Futures that Work: School to Career Pathways
We are living in a new economy powered by technology, fueled by information and driven by knowledge. Extension programs provide opportunities for youth and adults to improve their level of education and increase their skills that enable them to be competitive in our global society and workforce.
Value* Outcome Description
15Number of teachers trained in 4-H STEM (Science, Technology, Engineering, Math) curriculum
855Number of youth (students) increasing knowledge in STEM (Science, Technology, Engineering, Math)
419Total number of female participants in STEM program
5Number of high school age youth (students) participating as members of 4-H clubs
58Number of youth (students) increasing knowledge of career/employability skills
24Number of adults increasing knowledge of career/employability skills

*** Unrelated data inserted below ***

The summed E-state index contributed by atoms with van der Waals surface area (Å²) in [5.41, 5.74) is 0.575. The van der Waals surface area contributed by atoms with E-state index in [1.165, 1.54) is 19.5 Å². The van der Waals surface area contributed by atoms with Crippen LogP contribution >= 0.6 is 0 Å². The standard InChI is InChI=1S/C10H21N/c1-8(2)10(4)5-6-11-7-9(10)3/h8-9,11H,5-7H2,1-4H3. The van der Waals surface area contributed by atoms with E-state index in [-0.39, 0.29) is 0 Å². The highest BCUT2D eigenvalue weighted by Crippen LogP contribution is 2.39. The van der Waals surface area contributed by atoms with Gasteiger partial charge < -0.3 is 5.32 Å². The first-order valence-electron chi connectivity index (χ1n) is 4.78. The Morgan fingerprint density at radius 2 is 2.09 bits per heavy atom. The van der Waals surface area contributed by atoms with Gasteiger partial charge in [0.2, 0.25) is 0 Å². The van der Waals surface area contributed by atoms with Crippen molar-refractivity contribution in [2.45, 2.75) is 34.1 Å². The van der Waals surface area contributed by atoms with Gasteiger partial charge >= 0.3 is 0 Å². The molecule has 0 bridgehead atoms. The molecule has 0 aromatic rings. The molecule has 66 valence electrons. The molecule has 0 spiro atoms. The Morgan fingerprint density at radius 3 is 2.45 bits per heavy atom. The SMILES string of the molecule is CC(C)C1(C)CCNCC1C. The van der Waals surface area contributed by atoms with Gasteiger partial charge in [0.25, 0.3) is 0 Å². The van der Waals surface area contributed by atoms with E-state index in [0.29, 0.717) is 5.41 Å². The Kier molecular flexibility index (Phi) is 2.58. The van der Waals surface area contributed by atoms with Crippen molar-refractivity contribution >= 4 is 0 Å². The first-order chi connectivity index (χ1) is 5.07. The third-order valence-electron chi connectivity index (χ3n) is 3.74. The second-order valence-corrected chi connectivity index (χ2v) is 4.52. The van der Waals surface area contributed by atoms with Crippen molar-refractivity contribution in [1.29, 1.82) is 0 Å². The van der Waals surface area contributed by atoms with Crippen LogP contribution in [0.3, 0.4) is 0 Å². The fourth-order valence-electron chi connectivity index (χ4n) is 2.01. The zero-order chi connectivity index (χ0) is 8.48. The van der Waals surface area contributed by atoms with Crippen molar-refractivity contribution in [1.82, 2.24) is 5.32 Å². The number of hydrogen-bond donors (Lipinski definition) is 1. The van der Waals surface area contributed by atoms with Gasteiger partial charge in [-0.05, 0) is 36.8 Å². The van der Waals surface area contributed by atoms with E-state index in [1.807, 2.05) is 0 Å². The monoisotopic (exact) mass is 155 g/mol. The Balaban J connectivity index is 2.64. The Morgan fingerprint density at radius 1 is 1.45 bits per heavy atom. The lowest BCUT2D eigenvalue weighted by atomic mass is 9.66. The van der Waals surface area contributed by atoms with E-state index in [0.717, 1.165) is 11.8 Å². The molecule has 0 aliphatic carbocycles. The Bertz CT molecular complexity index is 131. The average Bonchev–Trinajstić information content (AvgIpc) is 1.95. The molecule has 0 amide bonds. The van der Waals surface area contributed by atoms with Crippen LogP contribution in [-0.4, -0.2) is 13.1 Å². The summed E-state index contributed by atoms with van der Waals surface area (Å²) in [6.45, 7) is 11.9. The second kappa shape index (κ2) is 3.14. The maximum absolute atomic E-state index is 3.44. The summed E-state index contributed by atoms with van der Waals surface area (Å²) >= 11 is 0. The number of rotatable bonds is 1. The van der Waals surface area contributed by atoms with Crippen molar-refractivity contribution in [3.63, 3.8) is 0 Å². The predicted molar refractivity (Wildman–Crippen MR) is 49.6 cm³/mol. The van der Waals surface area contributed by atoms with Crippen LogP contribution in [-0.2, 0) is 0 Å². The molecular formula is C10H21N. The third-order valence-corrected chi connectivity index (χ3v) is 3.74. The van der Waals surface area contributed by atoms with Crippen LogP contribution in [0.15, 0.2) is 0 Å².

48Number of youth (students) increasing knowledge of entrepreneurship
22Number of adults increasing knowledge of entrepreneurship
* Note: Values may include numbers from multi-county efforts.
Value* Impact Description
18Number of teachers using 4-H STEM (Science, Technology, Engineering, Math) curriculum in their classrooms
1200Number of youth (students) gaining knowledge in STEM (Science, Technology, Engineering, Math)
* Note: Values may include numbers from multi-county efforts.
Consumers and communities will enhance the value of plants, animals, and landscapes while conserving valuable natural resources and protecting the environment.